- United Airlines has confirmed a passenger’s 10-month-old puppy died after suffocating in an overhead bin on a flight.
- Since the tragic incident, many people are expressing outrage on social media.
- The dog dying reveals a problem for airlines — how to serve passengers flying with pets while keeping planes clean and safe.
United Airlines is in hot water after confirming that a passenger’s pet dog died on one of its flights.
The 10-month-old puppy died Monday evening during a flight from Houston to New York’s LaGuardia Airport.
Maggie Gremminger, who says she was a passenger on the flight, said the dog was traveling with a woman and her two children and was being kept in a TSA-approved dog carrier. She said in a photo on Facebook that a flight attendant forced the dog’s owner to put the carrier and its occupant in the overhead compartment.
Since the incident, many have expressed outrage on social media.
The tragedy reveals a larger issue facing United and other airlines — what to do with pets on flights. From emotional support animals to regular pets, airlines have struggled to serve customers while also keeping planes clean and safe.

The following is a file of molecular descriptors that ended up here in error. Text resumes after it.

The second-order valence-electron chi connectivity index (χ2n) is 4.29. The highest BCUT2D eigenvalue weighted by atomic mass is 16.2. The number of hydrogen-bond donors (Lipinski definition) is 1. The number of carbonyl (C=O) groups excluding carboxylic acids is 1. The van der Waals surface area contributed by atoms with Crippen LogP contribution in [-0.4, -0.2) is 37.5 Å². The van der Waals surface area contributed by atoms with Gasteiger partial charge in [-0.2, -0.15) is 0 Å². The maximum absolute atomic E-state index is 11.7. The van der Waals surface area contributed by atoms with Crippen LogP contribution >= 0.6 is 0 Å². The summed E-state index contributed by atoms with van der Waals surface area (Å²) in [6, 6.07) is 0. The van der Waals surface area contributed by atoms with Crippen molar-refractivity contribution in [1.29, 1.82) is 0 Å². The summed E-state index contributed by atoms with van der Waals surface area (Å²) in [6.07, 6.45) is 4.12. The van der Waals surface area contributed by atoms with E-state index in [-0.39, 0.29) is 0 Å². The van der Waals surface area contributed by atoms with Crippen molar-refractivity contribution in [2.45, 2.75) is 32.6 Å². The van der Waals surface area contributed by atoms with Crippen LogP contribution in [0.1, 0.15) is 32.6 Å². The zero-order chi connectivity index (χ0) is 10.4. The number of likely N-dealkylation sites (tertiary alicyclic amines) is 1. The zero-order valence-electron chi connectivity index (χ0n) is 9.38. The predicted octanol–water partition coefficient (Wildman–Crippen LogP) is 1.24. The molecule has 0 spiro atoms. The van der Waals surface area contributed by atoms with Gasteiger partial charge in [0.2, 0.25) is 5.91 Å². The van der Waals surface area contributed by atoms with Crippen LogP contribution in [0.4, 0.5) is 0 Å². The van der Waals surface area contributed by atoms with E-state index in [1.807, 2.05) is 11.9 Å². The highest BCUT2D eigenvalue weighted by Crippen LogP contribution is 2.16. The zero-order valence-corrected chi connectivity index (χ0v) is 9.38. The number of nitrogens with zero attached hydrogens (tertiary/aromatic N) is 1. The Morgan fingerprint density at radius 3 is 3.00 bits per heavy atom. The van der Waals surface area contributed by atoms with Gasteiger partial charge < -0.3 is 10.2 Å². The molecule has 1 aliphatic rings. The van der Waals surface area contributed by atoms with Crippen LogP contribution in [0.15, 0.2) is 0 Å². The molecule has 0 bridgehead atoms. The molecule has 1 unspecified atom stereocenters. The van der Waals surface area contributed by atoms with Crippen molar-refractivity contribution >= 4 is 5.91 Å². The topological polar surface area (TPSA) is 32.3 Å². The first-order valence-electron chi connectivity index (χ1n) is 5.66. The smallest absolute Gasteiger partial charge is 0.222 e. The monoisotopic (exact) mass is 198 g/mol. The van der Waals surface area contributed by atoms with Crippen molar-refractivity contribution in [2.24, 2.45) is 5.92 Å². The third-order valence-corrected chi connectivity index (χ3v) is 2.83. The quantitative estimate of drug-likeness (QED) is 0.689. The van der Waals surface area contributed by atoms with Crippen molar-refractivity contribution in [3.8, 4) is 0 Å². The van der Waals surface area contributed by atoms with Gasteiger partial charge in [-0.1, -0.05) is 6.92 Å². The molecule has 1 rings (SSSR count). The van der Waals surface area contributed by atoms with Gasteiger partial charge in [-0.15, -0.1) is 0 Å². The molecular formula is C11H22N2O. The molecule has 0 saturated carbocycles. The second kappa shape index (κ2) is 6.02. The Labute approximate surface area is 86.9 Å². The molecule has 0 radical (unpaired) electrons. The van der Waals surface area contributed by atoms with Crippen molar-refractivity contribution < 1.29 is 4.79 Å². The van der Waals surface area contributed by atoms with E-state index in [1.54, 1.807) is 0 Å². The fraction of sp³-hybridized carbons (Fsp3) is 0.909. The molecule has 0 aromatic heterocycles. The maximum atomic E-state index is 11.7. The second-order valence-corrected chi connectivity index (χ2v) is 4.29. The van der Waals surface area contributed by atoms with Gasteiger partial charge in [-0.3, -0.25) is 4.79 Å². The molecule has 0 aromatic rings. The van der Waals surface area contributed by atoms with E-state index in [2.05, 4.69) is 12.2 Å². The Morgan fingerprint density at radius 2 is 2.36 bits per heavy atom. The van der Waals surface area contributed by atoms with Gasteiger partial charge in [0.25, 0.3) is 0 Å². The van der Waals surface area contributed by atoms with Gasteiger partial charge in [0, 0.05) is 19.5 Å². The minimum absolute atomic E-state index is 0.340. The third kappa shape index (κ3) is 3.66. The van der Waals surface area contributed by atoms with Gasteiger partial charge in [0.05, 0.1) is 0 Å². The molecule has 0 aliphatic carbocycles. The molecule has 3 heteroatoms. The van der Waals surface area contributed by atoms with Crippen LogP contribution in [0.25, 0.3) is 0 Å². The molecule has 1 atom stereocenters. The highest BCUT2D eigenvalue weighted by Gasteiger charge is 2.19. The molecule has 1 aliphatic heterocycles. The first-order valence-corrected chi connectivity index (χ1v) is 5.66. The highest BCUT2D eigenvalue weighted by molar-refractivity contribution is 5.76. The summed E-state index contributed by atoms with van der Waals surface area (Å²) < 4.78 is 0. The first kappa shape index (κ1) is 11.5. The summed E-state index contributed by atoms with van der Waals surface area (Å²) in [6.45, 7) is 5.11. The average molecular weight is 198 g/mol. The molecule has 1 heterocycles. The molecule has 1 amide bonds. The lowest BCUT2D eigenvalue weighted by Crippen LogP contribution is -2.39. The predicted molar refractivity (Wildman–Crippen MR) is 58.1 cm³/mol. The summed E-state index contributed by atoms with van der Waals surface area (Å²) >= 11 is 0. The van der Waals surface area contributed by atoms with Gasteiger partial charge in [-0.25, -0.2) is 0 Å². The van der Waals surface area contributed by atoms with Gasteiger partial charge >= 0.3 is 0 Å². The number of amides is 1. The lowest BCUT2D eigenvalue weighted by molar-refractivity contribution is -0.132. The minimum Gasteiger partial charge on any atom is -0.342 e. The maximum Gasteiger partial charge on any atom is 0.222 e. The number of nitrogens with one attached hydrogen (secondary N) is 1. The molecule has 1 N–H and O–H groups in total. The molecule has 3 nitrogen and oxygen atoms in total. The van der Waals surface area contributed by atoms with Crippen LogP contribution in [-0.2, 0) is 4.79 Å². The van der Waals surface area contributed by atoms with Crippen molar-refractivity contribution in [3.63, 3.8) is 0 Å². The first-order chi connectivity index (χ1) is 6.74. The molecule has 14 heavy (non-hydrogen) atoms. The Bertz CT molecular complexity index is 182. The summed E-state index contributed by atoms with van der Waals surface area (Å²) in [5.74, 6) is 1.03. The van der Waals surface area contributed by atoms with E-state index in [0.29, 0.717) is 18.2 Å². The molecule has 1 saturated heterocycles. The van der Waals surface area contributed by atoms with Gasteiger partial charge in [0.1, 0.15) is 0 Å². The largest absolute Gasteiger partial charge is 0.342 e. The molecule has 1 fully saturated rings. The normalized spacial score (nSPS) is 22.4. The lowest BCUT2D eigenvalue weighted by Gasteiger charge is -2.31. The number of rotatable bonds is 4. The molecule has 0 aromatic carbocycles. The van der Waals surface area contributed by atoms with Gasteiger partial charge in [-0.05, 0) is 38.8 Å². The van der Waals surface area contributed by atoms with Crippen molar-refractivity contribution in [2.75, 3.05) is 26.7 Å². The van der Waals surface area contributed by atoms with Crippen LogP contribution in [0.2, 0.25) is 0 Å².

Earlier this month, Delta Airlines’ announced it would impose tighter regulations for passengers traveling with qualifying service or emotional-support animals. The airline said it had seen an 84% increase since 2016 in incidents involving improperly trained animals, including urination, defecation, and attacks on passengers and crew members.
The regulations will require passengers to show Delta documentation of an animal’s health 48 hours before a flight. Passengers traveling with an emotional-support animal will also need to present a signed letter from a doctor or mental-health professional, as well as a signed document saying the animal can behave properly during a flight.
United has been in hot water for pet deaths before.
According to data provided by the Department of Transportation, United had more “pet incidences,” which refers to injuries, deaths, and losses, than any other major airline in 2016. There have been 14 injuries and nine deaths. Delta, which ranks second for pet incidences, is responsible for five deaths and five injuries.
United’s current pet policy says that all animals must be kept in a TSA-compliant carrier and be tucked in the seat in front of the passenger at all times.
The airline apologized for the most recent incident in a statement to Business Insider.
“This was a tragic accident that should never have occurred, as pets should never be placed in the overhead bin. We assume full responsibility for this tragedy and express our deepest condolences to the family and are committed to supporting them. We are thoroughly investigating what occurred to prevent this from ever happening again.”
Mark Matousek contributed to this story.